I grew up fishing the Stilly North Fork. This little river becomes gin clear through the summer and angling pressure can really wise these fish up. That same leader that did just fine in the security conditions can send these mid day gin clear fish a scurrying. (My low lighting summer time sink-tip leader is generally about 6 feet.) So what does Joe angler think when sun gets high and his short leaders won’t work?  “Fish won’t bite”.

Solution: You can extend your fishing day significantly by changing your leader length and material. How long will I go? Out to nine feet. I can almost hear you now. “A nine foot sink-tip leader? You must be nuts! you can’t get a fly down on a 9 foot leader.”

It used to be a trade secret, but I learned long ago, these longer leaders accomplish depths simply by using compact weighted flies. By the by, that new fluorocarbon mono leader material that was originally built for lakes, and saltwater flats is awesome camouflage in clear water conditions. Same principle.

Now here is the rub:

These same leader materials that have smaller diameter and camo so well are not what I prefer to use in sink-tips conditions. Many tend to be brittle and have little abrasion tolerance. – not good for fishing your flies in and around the rocks. But if and when the water goes to clear that new fluorocarbon that has revolutionized gill netting is getting the bite, I will take my chances on a broken leader.

What leader gives me good abrasion factor and camouflages well? For sinktips I fish Maxima Ultra Green, until the water goes to 15 feet visibility, then I go to Max. Clear. Max. The camouflage is hopefully fine under normal “feel secure” conditions.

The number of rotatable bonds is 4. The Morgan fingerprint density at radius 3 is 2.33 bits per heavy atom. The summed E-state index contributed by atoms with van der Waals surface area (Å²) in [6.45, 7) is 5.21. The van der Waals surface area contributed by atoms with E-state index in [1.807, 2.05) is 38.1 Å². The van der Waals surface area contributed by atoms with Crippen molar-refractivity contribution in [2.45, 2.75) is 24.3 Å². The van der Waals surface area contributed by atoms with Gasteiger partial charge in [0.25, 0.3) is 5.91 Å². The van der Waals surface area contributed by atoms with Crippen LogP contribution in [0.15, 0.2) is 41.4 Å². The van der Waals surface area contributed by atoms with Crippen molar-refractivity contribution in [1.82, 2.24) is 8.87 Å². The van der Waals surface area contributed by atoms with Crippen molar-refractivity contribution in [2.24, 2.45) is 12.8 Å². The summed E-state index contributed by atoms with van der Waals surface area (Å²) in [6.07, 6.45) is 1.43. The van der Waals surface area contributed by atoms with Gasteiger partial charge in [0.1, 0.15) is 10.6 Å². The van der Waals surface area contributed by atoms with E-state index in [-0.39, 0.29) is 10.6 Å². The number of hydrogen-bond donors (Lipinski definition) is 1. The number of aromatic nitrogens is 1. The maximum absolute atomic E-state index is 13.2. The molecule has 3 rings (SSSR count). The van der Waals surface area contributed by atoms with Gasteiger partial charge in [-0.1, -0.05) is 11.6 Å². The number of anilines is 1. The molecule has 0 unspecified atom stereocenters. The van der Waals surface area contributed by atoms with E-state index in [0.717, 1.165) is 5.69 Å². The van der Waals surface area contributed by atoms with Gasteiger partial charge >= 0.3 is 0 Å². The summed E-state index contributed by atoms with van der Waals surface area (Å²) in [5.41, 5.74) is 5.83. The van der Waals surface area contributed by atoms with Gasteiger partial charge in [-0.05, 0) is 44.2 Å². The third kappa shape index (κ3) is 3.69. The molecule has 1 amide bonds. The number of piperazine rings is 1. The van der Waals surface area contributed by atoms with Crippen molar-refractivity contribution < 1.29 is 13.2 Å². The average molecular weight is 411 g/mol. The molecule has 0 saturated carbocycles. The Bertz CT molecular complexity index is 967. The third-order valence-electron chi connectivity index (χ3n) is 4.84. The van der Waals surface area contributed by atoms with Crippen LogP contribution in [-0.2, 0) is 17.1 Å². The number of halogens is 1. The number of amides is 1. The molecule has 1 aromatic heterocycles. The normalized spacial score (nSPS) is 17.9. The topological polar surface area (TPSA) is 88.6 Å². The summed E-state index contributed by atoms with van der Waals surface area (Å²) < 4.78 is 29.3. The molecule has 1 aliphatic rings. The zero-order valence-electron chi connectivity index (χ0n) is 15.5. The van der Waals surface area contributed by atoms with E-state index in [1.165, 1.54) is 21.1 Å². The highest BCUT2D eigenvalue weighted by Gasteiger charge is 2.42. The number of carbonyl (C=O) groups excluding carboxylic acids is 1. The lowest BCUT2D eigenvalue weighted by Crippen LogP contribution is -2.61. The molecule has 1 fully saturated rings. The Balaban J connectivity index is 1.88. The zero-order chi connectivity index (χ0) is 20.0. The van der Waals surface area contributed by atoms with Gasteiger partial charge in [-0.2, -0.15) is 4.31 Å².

If you are having trouble hooking steelhead in “exposed conditions”, instead of telling yourself “they just aren’t biting”, try changing your leader up a little. What do you have to lose?

Here is a summary of my favorite knots for steelhead sink-tipping:

Knots

Nail Knot:  

This description shows tying directly into the fly line end. For steelhead & tarpon, I prefer doubling the fly line end into a loop and whip finishing it with the nail knot thus making this fly line/leader connection twice as strong.  Its only down-side is that the connection is also twice as bulky going thru the rod tip guide, while landing a fish. A solution: If you find yourself pulling the fly line/leader connection into the rod while your big fish is in close and he decides to make that one last run, try rolling your rod over (reel up) thus inverting the guides, and the connection should pass easily through the rod tip. “Knot Sense” or better yet, “Aquaseal” over the knot will both protect the knot and build a smooth line/leader transition.